Now since home birthing is such a unique way to have a baby, let me fill you in on the nuts and bolts of how it works. The first and most important step of turning my homebirth dream into a reality was to hire a midwife. Midwives view pregnancy and birth as a normal process of life, not as though there is something wrong with you that they need to “fix”. They simply support and monitor women during their pregnancy, labours, and births, among other things! Our midwife’s name is Lisa, and here is a link to her website. Now, although there are midwives in hospitals and birthing centres, my drive to have a homebirth was pretty strong, so I made sure to find a midwife who does homebirths. Although I could write a whole post on why I chose a midwife over an obstetrician, one of my favourite features is that she comes to our house for all our prenatal visits.

During a prenatal visit with my midwife.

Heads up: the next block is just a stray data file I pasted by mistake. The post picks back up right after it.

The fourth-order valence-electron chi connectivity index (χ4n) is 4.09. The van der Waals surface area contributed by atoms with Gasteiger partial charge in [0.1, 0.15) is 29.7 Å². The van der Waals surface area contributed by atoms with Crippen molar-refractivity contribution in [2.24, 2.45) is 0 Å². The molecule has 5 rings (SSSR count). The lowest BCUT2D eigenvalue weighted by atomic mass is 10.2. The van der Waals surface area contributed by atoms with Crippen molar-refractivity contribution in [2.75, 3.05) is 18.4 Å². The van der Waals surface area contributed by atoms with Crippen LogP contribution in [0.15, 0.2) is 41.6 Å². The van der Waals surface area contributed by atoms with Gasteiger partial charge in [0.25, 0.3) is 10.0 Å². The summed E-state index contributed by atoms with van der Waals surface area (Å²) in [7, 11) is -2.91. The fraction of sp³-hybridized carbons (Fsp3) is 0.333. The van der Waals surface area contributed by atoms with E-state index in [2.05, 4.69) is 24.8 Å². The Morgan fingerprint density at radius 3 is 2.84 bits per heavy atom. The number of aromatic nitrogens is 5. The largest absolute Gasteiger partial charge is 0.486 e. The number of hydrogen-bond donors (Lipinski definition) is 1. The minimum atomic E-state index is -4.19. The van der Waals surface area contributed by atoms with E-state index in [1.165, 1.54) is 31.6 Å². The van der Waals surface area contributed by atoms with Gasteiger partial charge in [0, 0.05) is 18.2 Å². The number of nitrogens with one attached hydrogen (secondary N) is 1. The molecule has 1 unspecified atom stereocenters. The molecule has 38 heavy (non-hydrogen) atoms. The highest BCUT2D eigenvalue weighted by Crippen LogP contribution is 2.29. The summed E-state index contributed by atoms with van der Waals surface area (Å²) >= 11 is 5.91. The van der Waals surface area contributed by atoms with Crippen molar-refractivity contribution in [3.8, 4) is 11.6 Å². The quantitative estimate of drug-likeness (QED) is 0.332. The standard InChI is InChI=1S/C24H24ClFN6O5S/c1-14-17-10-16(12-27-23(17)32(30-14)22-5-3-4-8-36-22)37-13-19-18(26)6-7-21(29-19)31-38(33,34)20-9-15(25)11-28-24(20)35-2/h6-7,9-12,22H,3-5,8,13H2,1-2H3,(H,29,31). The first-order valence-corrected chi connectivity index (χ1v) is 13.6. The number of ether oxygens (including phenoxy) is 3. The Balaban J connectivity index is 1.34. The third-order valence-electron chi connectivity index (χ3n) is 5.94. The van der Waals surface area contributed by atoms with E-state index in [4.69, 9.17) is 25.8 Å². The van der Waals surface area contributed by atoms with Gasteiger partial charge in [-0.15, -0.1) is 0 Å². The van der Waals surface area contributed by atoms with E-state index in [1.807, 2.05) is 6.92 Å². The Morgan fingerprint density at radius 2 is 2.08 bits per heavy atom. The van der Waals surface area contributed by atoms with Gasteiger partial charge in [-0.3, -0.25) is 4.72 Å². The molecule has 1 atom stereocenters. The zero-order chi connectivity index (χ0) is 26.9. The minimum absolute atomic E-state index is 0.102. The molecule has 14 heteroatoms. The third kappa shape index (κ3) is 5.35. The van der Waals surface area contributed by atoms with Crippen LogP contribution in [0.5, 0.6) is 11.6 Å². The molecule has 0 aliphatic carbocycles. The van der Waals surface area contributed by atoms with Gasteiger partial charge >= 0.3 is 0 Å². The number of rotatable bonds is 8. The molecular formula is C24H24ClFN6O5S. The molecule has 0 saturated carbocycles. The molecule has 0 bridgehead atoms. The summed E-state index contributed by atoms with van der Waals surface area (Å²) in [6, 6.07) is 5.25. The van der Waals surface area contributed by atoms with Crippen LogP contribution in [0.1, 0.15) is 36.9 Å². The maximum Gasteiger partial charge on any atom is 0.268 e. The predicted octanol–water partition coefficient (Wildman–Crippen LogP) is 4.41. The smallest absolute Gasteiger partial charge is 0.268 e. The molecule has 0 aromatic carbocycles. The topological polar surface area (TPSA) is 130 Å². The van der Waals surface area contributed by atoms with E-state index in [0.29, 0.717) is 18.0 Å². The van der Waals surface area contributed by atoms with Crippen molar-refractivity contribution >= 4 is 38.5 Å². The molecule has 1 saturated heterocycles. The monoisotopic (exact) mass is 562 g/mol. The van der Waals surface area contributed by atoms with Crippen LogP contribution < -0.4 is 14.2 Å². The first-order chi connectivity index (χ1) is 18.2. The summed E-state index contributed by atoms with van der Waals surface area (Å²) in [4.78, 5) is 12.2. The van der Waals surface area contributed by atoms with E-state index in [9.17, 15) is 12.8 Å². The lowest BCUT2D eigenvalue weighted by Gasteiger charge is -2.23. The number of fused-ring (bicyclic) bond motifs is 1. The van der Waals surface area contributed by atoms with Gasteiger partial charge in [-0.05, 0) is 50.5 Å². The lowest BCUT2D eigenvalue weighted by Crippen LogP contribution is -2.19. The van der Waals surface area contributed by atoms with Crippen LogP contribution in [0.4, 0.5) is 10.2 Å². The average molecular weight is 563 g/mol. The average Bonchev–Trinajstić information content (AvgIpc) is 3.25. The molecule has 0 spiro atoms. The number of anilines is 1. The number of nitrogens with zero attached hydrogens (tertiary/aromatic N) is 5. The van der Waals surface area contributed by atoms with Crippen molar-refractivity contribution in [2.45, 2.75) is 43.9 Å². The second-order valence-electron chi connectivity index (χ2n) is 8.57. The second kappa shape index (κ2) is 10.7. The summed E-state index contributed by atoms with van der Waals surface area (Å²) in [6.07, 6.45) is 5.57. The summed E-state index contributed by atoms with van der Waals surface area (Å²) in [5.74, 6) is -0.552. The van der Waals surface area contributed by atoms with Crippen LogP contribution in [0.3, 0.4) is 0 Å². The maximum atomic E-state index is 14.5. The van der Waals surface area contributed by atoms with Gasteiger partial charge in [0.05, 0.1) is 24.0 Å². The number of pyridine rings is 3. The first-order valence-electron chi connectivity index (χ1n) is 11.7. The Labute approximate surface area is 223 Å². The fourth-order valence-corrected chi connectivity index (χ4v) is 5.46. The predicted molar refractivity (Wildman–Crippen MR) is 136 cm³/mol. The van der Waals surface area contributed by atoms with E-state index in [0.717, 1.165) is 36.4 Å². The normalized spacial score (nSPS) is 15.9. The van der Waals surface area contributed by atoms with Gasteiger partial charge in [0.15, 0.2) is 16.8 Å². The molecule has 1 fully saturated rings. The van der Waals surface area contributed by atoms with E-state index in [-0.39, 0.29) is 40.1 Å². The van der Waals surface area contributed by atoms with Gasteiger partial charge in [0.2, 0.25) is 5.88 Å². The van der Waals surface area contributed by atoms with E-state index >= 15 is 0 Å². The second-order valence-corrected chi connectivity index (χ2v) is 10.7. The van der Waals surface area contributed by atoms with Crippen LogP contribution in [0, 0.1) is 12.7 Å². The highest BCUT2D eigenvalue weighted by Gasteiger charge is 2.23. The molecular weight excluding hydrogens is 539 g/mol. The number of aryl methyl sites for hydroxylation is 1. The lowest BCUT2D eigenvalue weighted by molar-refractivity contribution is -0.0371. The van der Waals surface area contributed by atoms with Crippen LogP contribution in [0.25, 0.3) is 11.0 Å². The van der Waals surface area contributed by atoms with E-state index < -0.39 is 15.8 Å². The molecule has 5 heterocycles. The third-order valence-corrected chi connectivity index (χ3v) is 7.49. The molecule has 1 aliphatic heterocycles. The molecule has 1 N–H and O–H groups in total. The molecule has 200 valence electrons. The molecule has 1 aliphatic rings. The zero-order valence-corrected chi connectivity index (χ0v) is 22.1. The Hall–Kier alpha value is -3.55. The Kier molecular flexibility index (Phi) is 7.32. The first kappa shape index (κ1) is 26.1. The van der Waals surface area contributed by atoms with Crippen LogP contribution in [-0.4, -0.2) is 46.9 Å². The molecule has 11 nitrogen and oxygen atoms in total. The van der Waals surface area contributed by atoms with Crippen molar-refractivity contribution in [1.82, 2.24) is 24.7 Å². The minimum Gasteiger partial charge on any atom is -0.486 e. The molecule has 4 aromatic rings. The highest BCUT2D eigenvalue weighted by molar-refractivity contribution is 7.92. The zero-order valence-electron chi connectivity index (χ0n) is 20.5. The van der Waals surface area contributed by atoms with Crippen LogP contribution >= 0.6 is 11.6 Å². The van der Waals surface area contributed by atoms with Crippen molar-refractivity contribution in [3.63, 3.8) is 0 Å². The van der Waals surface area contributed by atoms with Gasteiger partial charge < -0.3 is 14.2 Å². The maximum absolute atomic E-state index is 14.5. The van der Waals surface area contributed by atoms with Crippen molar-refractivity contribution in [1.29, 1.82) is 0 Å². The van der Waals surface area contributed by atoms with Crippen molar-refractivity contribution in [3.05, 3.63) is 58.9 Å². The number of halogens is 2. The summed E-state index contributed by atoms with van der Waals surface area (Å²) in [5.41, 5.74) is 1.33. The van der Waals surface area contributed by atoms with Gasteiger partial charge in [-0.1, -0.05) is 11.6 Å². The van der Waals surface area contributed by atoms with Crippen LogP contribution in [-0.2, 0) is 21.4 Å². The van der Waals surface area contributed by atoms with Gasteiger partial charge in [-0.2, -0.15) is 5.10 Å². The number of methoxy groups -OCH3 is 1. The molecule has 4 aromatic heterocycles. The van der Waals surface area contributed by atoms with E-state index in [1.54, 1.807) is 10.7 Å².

There’s a pic from my most recent prenatal appointment, which took place on the couch in my living room. Usually, we spend the first 30 to 40 minutes of our appointment chatting, and then it’s time to check on Baby Avery! Here are my dogs watching as Lisa feels to find where Avery is positioned in my uterus. You can see two more pics below of her showing me how to feel where Avery is (this is usually followed by showing Brandon how to feel where she’s at, but I didn’t get a pic of that because he was my photographer for this appointment), and then there’s another pic below of Lisa checking Avery’s heartbeat using a handheld Doppler. The total fee for her services (including prenatal appointments, birth support, and postnatal visits) is $2,800, and although that may sound like a lot, I feel it is a well-worth-it price to pay in order to have the birth I’ve dreamed of without the hassle of “fighting the system” at the hospital.